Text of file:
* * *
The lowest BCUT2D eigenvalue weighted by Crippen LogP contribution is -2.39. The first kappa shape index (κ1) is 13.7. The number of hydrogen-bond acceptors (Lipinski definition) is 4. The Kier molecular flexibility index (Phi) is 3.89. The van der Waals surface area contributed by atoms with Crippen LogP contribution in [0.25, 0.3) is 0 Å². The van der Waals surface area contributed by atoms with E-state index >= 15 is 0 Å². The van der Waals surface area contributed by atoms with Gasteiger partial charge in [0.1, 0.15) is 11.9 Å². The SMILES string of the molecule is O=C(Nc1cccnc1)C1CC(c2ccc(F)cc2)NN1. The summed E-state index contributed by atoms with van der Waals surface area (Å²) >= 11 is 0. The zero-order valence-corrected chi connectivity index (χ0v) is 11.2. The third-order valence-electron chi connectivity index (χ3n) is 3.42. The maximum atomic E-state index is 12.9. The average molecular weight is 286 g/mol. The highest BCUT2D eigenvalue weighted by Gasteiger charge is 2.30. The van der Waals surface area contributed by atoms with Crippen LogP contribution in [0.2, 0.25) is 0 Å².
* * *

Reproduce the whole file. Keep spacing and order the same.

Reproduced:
The lowest BCUT2D eigenvalue weighted by Crippen LogP contribution is -2.39. The first kappa shape index (κ1) is 13.7. The number of hydrogen-bond acceptors (Lipinski definition) is 4. The Kier molecular flexibility index (Phi) is 3.89. The van der Waals surface area contributed by atoms with Crippen LogP contribution in [0.25, 0.3) is 0 Å². The van der Waals surface area contributed by atoms with E-state index >= 15 is 0 Å². The van der Waals surface area contributed by atoms with Gasteiger partial charge in [0.1, 0.15) is 11.9 Å². The SMILES string of the molecule is O=C(Nc1cccnc1)C1CC(c2ccc(F)cc2)NN1. The summed E-state index contributed by atoms with van der Waals surface area (Å²) >= 11 is 0. The zero-order valence-corrected chi connectivity index (χ0v) is 11.2. The third-order valence-electron chi connectivity index (χ3n) is 3.42. The maximum atomic E-state index is 12.9. The average molecular weight is 286 g/mol. The highest BCUT2D eigenvalue weighted by Gasteiger charge is 2.30. The van der Waals surface area contributed by atoms with Crippen LogP contribution in [0.2, 0.25) is 0 Å².